"How can a person know everything at 18/But nothing at 22?" Bridgers and Swift lament. How indeed? This question hit dangerously close to home for many, especially because it’s the same one that most college seniors find themselves wondering as they prepare for their lives outside of university.
But the most important and noteworthy rerecording is indisputably "All Too Well (10 Minute Version) (Taylor's Version) (From the Vault)," which is one of Swift’s most popular songs. The 30th and final song on "Red (Taylor’s Version)" was a long-awaited 10-minute version of the hit.
But the 10-minute version of "All Too Well" is not just a song — even calling it a poem would fall short. It’s a journey, a transcendental music experience and a way of being. The lyrics are simply divine. The imagery is perfect. The feelings are entirely relatable. The song makes one feel the familiar emotions of loss, pain, love and bitterness along with Swift through her gorgeous prose.
An article about "Red (Taylor’s Version)" without mention of the short film released 7 hours after the initial album drop would be incomplete. "All Too Well: The Short Film" is a 14-minute-and-55-second masterpiece that stars "Stranger Things" actress Sadie Sink and "Teen Wolf" actor Dylan O’Brien.
The short film paints a beautifully heartbreaking picture of a relationship’s deterioration, and adds a new level of perfection to the original song.
Many have noted the similarities between the characters in the film and the real-life Swift and Gyllenhaal, and it’s hard to not see it that way. O'Brien dons the familiar Gyllenhaal beanie and flannel, and Sink has Swift's signature light face of makeup with a bold red lip.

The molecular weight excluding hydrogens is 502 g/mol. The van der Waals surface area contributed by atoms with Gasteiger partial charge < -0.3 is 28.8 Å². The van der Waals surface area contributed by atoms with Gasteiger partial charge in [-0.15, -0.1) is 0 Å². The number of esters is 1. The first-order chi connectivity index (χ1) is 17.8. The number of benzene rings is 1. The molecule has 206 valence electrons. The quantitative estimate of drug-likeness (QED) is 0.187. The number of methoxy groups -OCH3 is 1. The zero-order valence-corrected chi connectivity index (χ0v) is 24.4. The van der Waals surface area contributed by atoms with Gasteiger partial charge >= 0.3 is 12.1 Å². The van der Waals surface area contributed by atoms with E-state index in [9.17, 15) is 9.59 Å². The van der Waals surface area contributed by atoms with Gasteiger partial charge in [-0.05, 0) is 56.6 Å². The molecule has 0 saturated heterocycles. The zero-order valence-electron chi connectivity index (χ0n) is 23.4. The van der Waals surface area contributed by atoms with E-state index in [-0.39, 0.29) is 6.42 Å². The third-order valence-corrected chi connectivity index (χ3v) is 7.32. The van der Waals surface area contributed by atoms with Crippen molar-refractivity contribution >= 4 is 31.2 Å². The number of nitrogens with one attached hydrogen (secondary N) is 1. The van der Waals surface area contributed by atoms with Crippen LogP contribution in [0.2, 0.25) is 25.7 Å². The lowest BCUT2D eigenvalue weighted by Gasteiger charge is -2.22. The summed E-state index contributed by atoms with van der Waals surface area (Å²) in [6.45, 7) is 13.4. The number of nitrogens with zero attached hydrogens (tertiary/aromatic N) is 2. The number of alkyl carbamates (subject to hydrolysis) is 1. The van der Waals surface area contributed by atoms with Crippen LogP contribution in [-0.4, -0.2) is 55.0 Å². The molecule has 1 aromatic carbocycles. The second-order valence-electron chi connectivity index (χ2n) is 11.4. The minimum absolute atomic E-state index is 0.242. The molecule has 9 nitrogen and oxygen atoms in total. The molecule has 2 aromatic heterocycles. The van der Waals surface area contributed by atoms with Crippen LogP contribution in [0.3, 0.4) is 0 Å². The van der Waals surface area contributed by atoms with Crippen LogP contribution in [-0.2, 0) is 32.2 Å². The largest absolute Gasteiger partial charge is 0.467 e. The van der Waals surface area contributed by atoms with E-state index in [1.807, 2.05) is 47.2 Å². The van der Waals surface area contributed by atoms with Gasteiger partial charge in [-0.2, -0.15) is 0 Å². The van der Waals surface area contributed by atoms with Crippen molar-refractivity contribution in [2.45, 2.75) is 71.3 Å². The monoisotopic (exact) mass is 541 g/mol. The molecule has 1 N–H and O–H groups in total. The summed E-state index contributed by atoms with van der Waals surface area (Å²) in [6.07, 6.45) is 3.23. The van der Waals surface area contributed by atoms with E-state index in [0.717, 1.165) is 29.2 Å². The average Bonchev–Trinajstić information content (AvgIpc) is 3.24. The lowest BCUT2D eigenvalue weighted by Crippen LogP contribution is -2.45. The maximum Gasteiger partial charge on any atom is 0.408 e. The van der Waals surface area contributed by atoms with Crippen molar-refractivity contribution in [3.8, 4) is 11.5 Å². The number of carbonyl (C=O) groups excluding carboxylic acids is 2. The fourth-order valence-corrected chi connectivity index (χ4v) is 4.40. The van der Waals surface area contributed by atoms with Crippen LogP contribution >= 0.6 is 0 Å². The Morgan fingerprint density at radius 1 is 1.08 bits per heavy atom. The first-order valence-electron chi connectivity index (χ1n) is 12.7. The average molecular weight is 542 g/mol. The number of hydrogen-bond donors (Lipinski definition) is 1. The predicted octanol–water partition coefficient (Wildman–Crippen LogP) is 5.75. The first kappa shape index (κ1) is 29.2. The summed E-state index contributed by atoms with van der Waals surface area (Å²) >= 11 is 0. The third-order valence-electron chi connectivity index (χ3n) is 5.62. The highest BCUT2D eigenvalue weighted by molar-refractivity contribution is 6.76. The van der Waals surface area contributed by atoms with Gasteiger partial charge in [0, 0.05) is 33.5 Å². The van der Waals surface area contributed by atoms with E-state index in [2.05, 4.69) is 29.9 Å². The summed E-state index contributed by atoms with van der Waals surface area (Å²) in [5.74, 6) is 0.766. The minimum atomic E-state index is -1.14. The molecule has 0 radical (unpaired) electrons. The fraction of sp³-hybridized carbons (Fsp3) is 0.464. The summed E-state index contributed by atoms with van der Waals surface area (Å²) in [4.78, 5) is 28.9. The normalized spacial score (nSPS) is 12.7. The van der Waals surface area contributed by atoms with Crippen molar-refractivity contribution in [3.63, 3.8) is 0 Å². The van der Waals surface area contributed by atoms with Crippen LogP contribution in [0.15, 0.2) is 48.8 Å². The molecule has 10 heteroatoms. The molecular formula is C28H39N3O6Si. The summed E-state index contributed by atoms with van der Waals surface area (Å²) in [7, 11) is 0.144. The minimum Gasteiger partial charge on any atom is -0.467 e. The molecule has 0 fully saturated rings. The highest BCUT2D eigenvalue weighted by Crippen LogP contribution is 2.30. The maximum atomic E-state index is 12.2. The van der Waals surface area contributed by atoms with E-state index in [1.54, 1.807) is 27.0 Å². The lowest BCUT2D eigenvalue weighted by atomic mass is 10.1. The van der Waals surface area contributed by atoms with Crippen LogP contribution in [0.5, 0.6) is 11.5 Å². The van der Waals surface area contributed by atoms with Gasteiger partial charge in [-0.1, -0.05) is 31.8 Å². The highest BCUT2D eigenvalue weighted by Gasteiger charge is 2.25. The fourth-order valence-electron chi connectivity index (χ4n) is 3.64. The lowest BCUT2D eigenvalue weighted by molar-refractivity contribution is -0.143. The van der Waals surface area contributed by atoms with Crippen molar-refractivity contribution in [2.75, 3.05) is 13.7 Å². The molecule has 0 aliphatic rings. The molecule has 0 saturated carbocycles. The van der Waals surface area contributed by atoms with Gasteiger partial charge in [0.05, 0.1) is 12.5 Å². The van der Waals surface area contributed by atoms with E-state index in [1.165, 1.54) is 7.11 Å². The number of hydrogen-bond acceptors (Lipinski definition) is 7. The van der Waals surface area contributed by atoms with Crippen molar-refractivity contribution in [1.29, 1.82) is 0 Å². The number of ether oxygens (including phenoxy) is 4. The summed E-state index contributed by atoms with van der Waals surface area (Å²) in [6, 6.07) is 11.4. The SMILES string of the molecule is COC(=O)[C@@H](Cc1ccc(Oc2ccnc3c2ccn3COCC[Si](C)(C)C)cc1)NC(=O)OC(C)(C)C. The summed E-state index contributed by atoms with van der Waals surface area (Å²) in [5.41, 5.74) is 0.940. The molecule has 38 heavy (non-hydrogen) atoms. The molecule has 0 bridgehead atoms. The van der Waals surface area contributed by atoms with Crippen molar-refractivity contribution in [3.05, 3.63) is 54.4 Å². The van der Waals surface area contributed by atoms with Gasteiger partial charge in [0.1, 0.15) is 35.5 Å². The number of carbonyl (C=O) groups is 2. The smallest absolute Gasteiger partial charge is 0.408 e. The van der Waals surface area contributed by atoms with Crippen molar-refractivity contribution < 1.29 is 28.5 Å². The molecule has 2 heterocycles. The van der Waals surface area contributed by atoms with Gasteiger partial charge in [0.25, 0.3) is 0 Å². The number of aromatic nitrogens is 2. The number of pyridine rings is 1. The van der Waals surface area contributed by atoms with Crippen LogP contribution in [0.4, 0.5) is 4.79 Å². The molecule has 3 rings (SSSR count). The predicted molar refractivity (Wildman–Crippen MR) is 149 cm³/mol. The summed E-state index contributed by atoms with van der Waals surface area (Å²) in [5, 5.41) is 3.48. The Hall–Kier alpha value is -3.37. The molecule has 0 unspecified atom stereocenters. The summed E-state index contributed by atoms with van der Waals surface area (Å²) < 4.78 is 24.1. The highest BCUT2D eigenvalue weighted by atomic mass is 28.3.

"All Too Well: The Short Film" is a gorgeous piece of media that viewers will surely watch and rewatch alone in their room with a bottle of wine and enough fallen tears to fill up the glass again.
Some may mistake that the rerecorded album’s brilliance is solely gained through maturity and Swift's hindsight, byproducts of a project being touched again almost 10 years later. Although these factors have certainly played some part in the album’s genius, the most obvious reason for the popularity of something that’s already been released is Swift’s undisputed position atop the charts and intense fanbase.
A woman scorned is releasing her art the way that she intended, and the way it's pissing men off (namely Gyllenhaal and Braun) with its success is nothing short of delicious. Old Swifties and new ones alike are enjoying the album itself and Swift's reclamation of her music — no matter who it upsets.
Swift is finally gaining ownership of the music that she worked hard to create. What makes "Red (Taylor’s Version)" so incredible isn’t just its relatability or raw quality, but rather, the fact that it’s truly Taylor’s version – her art, her vulnerability, her vision.
So, don your berets and turtlenecks, put on your ankle boots and knee socks and grab that latte to romanticize your life on the next LX while you revel in the beautiful intensities and never-ending fall allure of "Red (Taylor’s Version)."